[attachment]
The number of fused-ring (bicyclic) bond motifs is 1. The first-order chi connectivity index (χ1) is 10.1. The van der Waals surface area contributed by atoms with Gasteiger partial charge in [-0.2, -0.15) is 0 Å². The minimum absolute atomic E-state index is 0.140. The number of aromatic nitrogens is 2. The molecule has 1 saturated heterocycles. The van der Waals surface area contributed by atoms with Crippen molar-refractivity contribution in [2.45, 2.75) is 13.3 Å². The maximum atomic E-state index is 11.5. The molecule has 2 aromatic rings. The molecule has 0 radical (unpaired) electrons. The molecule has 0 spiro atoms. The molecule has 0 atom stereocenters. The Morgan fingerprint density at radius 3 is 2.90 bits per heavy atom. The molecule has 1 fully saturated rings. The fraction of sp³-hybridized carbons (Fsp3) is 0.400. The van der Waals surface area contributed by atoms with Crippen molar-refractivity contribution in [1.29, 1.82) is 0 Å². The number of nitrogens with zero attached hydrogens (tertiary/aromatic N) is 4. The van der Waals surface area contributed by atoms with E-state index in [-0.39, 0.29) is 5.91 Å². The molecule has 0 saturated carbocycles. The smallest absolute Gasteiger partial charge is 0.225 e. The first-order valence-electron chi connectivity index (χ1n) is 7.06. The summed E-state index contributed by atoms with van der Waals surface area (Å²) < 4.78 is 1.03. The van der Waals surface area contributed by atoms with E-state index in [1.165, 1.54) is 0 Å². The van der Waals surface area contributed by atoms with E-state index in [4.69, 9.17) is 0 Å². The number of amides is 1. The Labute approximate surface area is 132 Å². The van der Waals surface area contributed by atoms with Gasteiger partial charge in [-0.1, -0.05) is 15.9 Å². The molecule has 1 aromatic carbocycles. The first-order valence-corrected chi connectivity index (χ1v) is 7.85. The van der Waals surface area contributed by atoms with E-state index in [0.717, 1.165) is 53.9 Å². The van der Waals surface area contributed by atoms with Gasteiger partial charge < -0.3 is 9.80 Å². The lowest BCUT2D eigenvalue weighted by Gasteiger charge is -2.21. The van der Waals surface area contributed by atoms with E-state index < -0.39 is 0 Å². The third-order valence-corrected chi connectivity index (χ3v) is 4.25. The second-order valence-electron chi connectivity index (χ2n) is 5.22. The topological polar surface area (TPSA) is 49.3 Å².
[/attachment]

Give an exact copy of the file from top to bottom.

The number of fused-ring (bicyclic) bond motifs is 1. The first-order chi connectivity index (χ1) is 10.1. The van der Waals surface area contributed by atoms with Gasteiger partial charge in [-0.2, -0.15) is 0 Å². The minimum absolute atomic E-state index is 0.140. The number of aromatic nitrogens is 2. The molecule has 1 saturated heterocycles. The van der Waals surface area contributed by atoms with Crippen molar-refractivity contribution in [2.45, 2.75) is 13.3 Å². The maximum atomic E-state index is 11.5. The molecule has 2 aromatic rings. The molecule has 0 radical (unpaired) electrons. The molecule has 0 spiro atoms. The molecule has 0 atom stereocenters. The Morgan fingerprint density at radius 3 is 2.90 bits per heavy atom. The molecule has 1 fully saturated rings. The fraction of sp³-hybridized carbons (Fsp3) is 0.400. The van der Waals surface area contributed by atoms with Crippen molar-refractivity contribution in [1.29, 1.82) is 0 Å². The number of nitrogens with zero attached hydrogens (tertiary/aromatic N) is 4. The van der Waals surface area contributed by atoms with E-state index in [-0.39, 0.29) is 5.91 Å². The molecule has 0 saturated carbocycles. The smallest absolute Gasteiger partial charge is 0.225 e. The first-order valence-electron chi connectivity index (χ1n) is 7.06. The summed E-state index contributed by atoms with van der Waals surface area (Å²) < 4.78 is 1.03. The van der Waals surface area contributed by atoms with E-state index in [1.165, 1.54) is 0 Å². The van der Waals surface area contributed by atoms with E-state index in [4.69, 9.17) is 0 Å². The number of amides is 1. The Labute approximate surface area is 132 Å². The van der Waals surface area contributed by atoms with Gasteiger partial charge in [-0.1, -0.05) is 15.9 Å². The molecule has 1 aromatic carbocycles. The first-order valence-corrected chi connectivity index (χ1v) is 7.85. The van der Waals surface area contributed by atoms with E-state index in [0.717, 1.165) is 53.9 Å². The van der Waals surface area contributed by atoms with Gasteiger partial charge < -0.3 is 9.80 Å². The lowest BCUT2D eigenvalue weighted by Gasteiger charge is -2.21. The van der Waals surface area contributed by atoms with E-state index < -0.39 is 0 Å². The third-order valence-corrected chi connectivity index (χ3v) is 4.25. The second-order valence-electron chi connectivity index (χ2n) is 5.22. The topological polar surface area (TPSA) is 49.3 Å².